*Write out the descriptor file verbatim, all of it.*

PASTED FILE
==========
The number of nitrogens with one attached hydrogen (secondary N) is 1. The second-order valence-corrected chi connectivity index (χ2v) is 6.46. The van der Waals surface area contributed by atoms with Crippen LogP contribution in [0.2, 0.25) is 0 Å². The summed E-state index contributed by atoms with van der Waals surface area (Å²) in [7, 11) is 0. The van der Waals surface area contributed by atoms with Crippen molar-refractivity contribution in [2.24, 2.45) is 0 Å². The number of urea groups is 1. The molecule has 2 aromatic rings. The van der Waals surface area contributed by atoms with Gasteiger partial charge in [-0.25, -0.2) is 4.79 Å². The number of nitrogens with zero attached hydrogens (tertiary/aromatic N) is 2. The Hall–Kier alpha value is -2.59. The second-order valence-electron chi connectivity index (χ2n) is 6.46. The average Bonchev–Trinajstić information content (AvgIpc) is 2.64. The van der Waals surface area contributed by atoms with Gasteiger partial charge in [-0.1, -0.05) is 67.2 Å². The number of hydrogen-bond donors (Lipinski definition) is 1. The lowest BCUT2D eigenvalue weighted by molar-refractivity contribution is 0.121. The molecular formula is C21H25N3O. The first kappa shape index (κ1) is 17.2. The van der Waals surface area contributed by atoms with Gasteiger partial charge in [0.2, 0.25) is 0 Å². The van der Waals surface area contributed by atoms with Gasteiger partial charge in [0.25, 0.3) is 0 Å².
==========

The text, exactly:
The number of nitrogens with one attached hydrogen (secondary N) is 1. The second-order valence-corrected chi connectivity index (χ2v) is 6.46. The van der Waals surface area contributed by atoms with Crippen LogP contribution in [0.2, 0.25) is 0 Å². The summed E-state index contributed by atoms with van der Waals surface area (Å²) in [7, 11) is 0. The van der Waals surface area contributed by atoms with Crippen molar-refractivity contribution in [2.24, 2.45) is 0 Å². The number of urea groups is 1. The molecule has 2 aromatic rings. The van der Waals surface area contributed by atoms with Gasteiger partial charge in [-0.25, -0.2) is 4.79 Å². The number of nitrogens with zero attached hydrogens (tertiary/aromatic N) is 2. The Hall–Kier alpha value is -2.59. The second-order valence-electron chi connectivity index (χ2n) is 6.46. The average Bonchev–Trinajstić information content (AvgIpc) is 2.64. The van der Waals surface area contributed by atoms with Gasteiger partial charge in [-0.1, -0.05) is 67.2 Å². The number of hydrogen-bond donors (Lipinski definition) is 1. The lowest BCUT2D eigenvalue weighted by molar-refractivity contribution is 0.121. The molecular formula is C21H25N3O. The first kappa shape index (κ1) is 17.2. The van der Waals surface area contributed by atoms with Gasteiger partial charge in [0.2, 0.25) is 0 Å². The van der Waals surface area contributed by atoms with Gasteiger partial charge in [0.25, 0.3) is 0 Å².